First of the eating clubs, Ivy Club was founded in 1878 and incorporated in
1883. It took its name from its first home, Ivy Hall on Mercer Street.
A narrow cruciform structure made of brownstone, this building was designed by John Notman in 1846 and is an early example of Notman's application of the Italianate Revival style to an academic setting. For five years, Ivy Hall served as the College's law school. When this venture folded, the building then was the headquarters of the Delaware and Raritan Canal Company. The pioneering group of undergraduates who started Ivy -- and the eating club system -- first occupied the building in 1877; their successors stayed on until 1882.
In 1882, Ivy Club took the bold step of erecting its own clubhouse on a lot on
the north side of Prospect Avenue, where Colonial Club stands today. Frederick
B. White designed the structure, a modest cottage in the Queen Anne style.
The first floor was clapboard, with shingles on the second floor; it had two porches below and one above, which also featured an intricate beaded screen.
Five years later, New York architect Alfred Barlow expanded and renovated
White's Ivy clubhouse, enclosing the second floor porch, adding a bathroom and
bedrooms, and extending the dining room to the west (to the right, facing the
On the second-floor, meanwhile, a second gable was added to the east side.
Although these renovations detracted somewhat from the charm of the earlier building, Ivy retained its overall Queen Anne styling and domestic appearance.
A decade later, Ivy decided that it was time to construct a new clubhouse. The club acquired the lot on the south side of Prospect Avenue formerly occupied by the Osborn house lot and broke ground on a new structure in the spring of 1897. Designed by Cope and Stewardson, the architects of the just-completed Blair Tower on the campus, this building would set new standards for eating club architecture.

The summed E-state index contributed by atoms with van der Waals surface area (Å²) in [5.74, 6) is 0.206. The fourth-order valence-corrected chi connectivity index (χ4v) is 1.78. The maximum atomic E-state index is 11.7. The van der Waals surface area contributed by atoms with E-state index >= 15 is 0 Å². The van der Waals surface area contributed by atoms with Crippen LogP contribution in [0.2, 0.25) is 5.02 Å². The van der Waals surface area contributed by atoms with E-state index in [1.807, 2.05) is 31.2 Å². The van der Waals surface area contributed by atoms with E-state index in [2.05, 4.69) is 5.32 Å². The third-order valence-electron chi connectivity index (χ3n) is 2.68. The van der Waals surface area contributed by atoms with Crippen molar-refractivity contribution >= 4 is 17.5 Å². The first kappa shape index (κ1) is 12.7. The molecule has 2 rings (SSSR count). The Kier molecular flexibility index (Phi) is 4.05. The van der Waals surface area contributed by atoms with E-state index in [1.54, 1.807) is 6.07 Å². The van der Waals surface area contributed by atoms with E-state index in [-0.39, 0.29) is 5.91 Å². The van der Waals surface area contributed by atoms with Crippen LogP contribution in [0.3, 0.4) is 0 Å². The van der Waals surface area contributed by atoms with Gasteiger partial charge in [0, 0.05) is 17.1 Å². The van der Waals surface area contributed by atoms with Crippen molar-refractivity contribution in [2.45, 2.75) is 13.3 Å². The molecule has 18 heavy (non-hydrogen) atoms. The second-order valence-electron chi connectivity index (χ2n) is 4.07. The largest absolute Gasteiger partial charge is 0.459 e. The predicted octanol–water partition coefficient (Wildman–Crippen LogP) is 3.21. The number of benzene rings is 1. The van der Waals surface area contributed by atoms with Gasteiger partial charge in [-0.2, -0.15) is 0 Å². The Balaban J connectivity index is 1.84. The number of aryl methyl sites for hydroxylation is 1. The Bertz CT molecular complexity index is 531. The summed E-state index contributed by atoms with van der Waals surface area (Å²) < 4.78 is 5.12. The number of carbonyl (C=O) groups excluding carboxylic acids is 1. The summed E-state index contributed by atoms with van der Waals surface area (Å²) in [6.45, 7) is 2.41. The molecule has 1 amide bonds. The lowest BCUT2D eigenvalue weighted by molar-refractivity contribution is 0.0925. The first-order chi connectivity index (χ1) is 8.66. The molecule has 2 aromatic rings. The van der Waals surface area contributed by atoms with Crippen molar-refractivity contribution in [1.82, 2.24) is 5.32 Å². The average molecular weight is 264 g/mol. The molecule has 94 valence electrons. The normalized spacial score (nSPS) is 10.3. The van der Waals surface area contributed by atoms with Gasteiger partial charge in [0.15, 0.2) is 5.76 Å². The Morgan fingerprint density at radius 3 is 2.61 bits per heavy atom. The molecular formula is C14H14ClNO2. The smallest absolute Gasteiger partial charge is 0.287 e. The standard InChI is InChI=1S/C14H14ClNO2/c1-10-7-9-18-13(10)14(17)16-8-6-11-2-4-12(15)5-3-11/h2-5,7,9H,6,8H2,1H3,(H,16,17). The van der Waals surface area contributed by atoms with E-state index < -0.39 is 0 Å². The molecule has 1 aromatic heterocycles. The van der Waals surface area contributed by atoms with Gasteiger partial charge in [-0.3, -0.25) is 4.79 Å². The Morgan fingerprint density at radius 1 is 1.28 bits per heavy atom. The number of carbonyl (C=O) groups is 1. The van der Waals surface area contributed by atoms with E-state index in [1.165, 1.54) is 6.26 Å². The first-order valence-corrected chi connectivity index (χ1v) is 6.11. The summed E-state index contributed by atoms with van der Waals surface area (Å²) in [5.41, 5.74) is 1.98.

Walter Cope reportedly modeled Ivy on the Peacock Inn, a 17th-century Gothic building in Derbyshire. (A picture of this inn hangs in Ivy today.) Junius Morgan, Class of 1888 and a former Ivy member, played an important role in Cope and Stewardson; the firm had designed Morgan's house in Princeton and the plan for Ivy would draw on this model as well.
The finished structure
marks the first appearance of Gothic architecture on Prospect Avenue, but differs distinctly from the Collegiate Gothic clubs that were to follow (such as Dial and Cloister). Rather, Ivy resembles the structures of the late Elizabethan period. The facade, rendered in dark stone, is distinguished by two projecting bays, which frame the entrance. String courses help define the floors; the major decorative touches are found in the stonework around the entrance portico and in the leaded band windows.
Ivy's rear elevation, XI,1z
by contrast, is decidedly asymmetrical. A large, gambrel-roofed wing containing the dining room and kitchen projects to the south, while a larger dormer breaks up the massiveness of the central block. These details, combined with the terrace and gardens, give the rear elevation a far more informal and intimate appearance than the front.
At the time it was built, Ivy dwarfed all the other clubs, both in size and elegance. These points were not lost on the other eating clubs. Cope and Stewardson's magnificent design, and the sense of prestige it imparted, would embolden other clubs to try to emulate Ivy's grandeur in their own clubhouses.